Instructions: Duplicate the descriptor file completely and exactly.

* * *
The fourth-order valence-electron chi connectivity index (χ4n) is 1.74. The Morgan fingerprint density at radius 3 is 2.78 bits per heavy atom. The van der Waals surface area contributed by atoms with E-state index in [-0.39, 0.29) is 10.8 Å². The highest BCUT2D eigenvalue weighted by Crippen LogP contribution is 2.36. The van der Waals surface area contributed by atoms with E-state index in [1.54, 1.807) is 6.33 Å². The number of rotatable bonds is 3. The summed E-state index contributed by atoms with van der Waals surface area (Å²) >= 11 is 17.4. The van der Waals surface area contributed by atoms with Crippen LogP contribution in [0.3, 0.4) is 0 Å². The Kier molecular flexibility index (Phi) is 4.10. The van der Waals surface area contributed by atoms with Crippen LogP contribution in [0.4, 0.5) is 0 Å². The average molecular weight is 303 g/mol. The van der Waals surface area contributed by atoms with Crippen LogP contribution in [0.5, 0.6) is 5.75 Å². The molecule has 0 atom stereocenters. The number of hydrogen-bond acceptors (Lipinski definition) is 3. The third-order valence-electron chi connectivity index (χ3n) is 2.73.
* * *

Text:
The fourth-order valence-electron chi connectivity index (χ4n) is 1.74. The Morgan fingerprint density at radius 3 is 2.78 bits per heavy atom. The van der Waals surface area contributed by atoms with E-state index in [-0.39, 0.29) is 10.8 Å². The highest BCUT2D eigenvalue weighted by Crippen LogP contribution is 2.36. The van der Waals surface area contributed by atoms with E-state index in [1.54, 1.807) is 6.33 Å². The number of rotatable bonds is 3. The summed E-state index contributed by atoms with van der Waals surface area (Å²) >= 11 is 17.4. The van der Waals surface area contributed by atoms with Crippen LogP contribution in [0.3, 0.4) is 0 Å². The Kier molecular flexibility index (Phi) is 4.10. The van der Waals surface area contributed by atoms with Crippen LogP contribution in [0.4, 0.5) is 0 Å². The average molecular weight is 303 g/mol. The van der Waals surface area contributed by atoms with Crippen LogP contribution in [0.5, 0.6) is 5.75 Å². The molecule has 0 atom stereocenters. The number of hydrogen-bond acceptors (Lipinski definition) is 3. The third-order valence-electron chi connectivity index (χ3n) is 2.73.